- "They definitely have the ability to do both should they need to," Lt. Gen. Ben Hodges said
- Hodges said Russia still maintains a force of approximately 25,000 troops in Crimea
"They definitely have the ability to do both, should they need to," Lt. Gen. Ben Hodges, commander of U.S. Army forces in Europe, told reporters at the Pentagon.
Hodges did say that the Russian military's slow pace of modernization might mean some soldiers in possession of advanced gear are "getting extra work" on both fronts.
His comments came the same day that Secretary of State John Kerry said that he would be traveling to Moscow in the coming days to discuss the situation in Syria and Ukraine with Russian President Vladimir Putin and Foreign Minister Sergey Lavrov.
Following Russia's annexation of Crimea last year, Hodges said Russia maintains a force of approximately 25,000 troops there, and said that while he did not see any imminent offensive on eastern Ukraine by the Russian military, they still maintain a capability in the region to mount an offensive on "short notice."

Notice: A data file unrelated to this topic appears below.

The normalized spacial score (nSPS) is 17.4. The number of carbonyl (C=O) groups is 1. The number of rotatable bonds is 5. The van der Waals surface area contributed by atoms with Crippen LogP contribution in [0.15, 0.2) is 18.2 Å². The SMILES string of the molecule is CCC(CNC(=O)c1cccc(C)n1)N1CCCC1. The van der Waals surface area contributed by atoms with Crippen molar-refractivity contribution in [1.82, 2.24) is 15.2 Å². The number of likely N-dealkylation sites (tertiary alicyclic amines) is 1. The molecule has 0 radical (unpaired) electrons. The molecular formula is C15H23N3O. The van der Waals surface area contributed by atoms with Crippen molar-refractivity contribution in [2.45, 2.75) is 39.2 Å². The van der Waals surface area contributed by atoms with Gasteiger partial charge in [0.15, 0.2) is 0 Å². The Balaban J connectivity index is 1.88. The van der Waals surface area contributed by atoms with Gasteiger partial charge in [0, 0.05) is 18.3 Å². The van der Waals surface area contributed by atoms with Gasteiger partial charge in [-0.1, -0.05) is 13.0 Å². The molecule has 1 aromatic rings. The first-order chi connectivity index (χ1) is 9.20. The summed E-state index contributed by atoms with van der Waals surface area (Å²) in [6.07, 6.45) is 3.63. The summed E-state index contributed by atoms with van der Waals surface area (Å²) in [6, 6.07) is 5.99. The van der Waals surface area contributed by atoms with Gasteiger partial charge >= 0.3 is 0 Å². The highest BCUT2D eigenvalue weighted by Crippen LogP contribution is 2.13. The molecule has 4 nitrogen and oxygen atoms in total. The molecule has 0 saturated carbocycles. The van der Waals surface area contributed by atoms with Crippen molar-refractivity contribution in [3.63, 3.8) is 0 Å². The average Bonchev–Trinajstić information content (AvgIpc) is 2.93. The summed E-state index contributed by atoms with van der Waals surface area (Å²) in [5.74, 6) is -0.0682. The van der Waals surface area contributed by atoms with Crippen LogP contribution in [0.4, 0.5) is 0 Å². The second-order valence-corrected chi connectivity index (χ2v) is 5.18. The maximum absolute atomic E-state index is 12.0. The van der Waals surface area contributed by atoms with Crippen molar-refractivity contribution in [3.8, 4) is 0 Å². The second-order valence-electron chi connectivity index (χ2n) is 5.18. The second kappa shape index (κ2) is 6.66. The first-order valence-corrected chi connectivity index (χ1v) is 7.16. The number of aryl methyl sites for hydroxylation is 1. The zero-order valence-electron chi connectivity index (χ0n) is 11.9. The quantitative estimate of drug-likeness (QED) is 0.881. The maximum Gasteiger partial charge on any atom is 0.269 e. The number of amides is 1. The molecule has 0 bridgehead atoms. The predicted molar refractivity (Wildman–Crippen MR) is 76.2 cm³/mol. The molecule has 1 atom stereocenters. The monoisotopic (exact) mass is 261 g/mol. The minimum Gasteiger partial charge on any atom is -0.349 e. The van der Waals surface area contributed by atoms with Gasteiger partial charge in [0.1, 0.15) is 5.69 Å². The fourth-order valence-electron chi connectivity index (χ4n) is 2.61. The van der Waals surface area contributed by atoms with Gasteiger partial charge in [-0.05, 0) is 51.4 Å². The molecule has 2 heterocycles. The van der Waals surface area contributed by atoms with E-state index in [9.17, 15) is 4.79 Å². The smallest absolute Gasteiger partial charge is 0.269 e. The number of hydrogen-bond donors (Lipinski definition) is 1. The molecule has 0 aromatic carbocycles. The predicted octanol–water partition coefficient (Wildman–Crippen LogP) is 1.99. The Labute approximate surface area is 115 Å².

While the numbers of Russian forces operating along the border and inside eastern Ukraine have fluctuated, U.S. military officials believe separatist forces operating in eastern Ukraine do so with some level of control and coordination from Russia.
Vice President Joe Biden visited Ukraine earlier this week to meet with President Petro Poroshenko and other senior officials as a show of support for the Ukrainian government in its struggles with Russia.
"Moscow eventually has to end its occupation of Ukraine's sovereign territory," Biden said in an address to the Ukrainian parliament. "Crimea is still sovereign territory of Ukraine."
In his briefing Wednesday, Hodges also voiced concern over the "significant amount of capability" the Russian military has placed in its territory of Kaliningrad, situated along the Baltic coast.
"The most worrisome part is not that (Kaliningrad) sits between Poland and Lithuania, two of our allies, but it has the ability to deny access up to the Baltic Sea" because its anti-ship and anti-air capabilities help contribute to the sense of unease in Baltic countries, he said.